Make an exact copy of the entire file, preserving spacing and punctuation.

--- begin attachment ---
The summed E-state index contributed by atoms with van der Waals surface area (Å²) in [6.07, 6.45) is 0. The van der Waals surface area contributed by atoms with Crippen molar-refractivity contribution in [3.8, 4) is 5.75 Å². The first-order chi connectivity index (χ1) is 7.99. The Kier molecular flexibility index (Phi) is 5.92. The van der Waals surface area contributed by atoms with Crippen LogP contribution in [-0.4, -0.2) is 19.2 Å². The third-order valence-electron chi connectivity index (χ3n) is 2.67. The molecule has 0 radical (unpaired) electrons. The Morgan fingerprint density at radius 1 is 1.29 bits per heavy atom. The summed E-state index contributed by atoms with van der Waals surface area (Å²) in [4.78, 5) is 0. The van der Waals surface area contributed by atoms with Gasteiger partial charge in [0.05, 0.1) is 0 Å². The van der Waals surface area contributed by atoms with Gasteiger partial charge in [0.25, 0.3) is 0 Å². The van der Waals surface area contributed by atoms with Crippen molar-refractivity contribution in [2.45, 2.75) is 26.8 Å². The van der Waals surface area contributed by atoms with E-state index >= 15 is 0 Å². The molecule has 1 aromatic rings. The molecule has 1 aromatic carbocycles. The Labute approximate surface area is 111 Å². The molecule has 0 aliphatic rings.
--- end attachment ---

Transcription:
The summed E-state index contributed by atoms with van der Waals surface area (Å²) in [6.07, 6.45) is 0. The van der Waals surface area contributed by atoms with Crippen molar-refractivity contribution in [3.8, 4) is 5.75 Å². The first-order chi connectivity index (χ1) is 7.99. The Kier molecular flexibility index (Phi) is 5.92. The van der Waals surface area contributed by atoms with Crippen LogP contribution in [-0.4, -0.2) is 19.2 Å². The third-order valence-electron chi connectivity index (χ3n) is 2.67. The molecule has 0 radical (unpaired) electrons. The Morgan fingerprint density at radius 1 is 1.29 bits per heavy atom. The summed E-state index contributed by atoms with van der Waals surface area (Å²) in [4.78, 5) is 0. The van der Waals surface area contributed by atoms with Gasteiger partial charge in [0.05, 0.1) is 0 Å². The van der Waals surface area contributed by atoms with Gasteiger partial charge in [0.25, 0.3) is 0 Å². The van der Waals surface area contributed by atoms with Crippen molar-refractivity contribution in [2.45, 2.75) is 26.8 Å². The van der Waals surface area contributed by atoms with E-state index >= 15 is 0 Å². The molecule has 1 aromatic rings. The molecule has 1 aromatic carbocycles. The Labute approximate surface area is 111 Å². The molecule has 0 aliphatic rings.